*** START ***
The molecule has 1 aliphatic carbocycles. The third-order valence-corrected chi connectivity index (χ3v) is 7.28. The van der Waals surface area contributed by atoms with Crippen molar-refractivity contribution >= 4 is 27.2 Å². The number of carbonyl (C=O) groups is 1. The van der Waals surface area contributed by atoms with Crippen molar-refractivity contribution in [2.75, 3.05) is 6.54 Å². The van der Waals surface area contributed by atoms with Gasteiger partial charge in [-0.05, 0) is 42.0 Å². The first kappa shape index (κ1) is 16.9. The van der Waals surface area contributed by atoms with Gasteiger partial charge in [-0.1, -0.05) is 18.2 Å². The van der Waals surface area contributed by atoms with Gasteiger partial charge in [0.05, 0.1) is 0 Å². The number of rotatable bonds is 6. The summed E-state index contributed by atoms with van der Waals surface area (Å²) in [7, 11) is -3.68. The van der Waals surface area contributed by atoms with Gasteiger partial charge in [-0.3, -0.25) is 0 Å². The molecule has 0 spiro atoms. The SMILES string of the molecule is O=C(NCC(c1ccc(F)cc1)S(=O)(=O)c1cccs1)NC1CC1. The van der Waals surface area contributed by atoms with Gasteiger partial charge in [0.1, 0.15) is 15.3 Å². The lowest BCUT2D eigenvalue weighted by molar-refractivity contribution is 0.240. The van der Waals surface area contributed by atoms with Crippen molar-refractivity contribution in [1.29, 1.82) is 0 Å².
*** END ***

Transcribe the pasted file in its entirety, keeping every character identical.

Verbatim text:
The molecule has 1 aliphatic carbocycles. The third-order valence-corrected chi connectivity index (χ3v) is 7.28. The van der Waals surface area contributed by atoms with Crippen molar-refractivity contribution >= 4 is 27.2 Å². The number of carbonyl (C=O) groups is 1. The van der Waals surface area contributed by atoms with Crippen molar-refractivity contribution in [2.75, 3.05) is 6.54 Å². The van der Waals surface area contributed by atoms with Gasteiger partial charge in [-0.05, 0) is 42.0 Å². The first kappa shape index (κ1) is 16.9. The van der Waals surface area contributed by atoms with Gasteiger partial charge in [-0.1, -0.05) is 18.2 Å². The van der Waals surface area contributed by atoms with Gasteiger partial charge in [0.05, 0.1) is 0 Å². The number of rotatable bonds is 6. The summed E-state index contributed by atoms with van der Waals surface area (Å²) in [7, 11) is -3.68. The van der Waals surface area contributed by atoms with Gasteiger partial charge in [-0.3, -0.25) is 0 Å². The molecule has 0 spiro atoms. The SMILES string of the molecule is O=C(NCC(c1ccc(F)cc1)S(=O)(=O)c1cccs1)NC1CC1. The van der Waals surface area contributed by atoms with Gasteiger partial charge in [0.1, 0.15) is 15.3 Å². The lowest BCUT2D eigenvalue weighted by molar-refractivity contribution is 0.240. The van der Waals surface area contributed by atoms with Crippen molar-refractivity contribution in [1.29, 1.82) is 0 Å².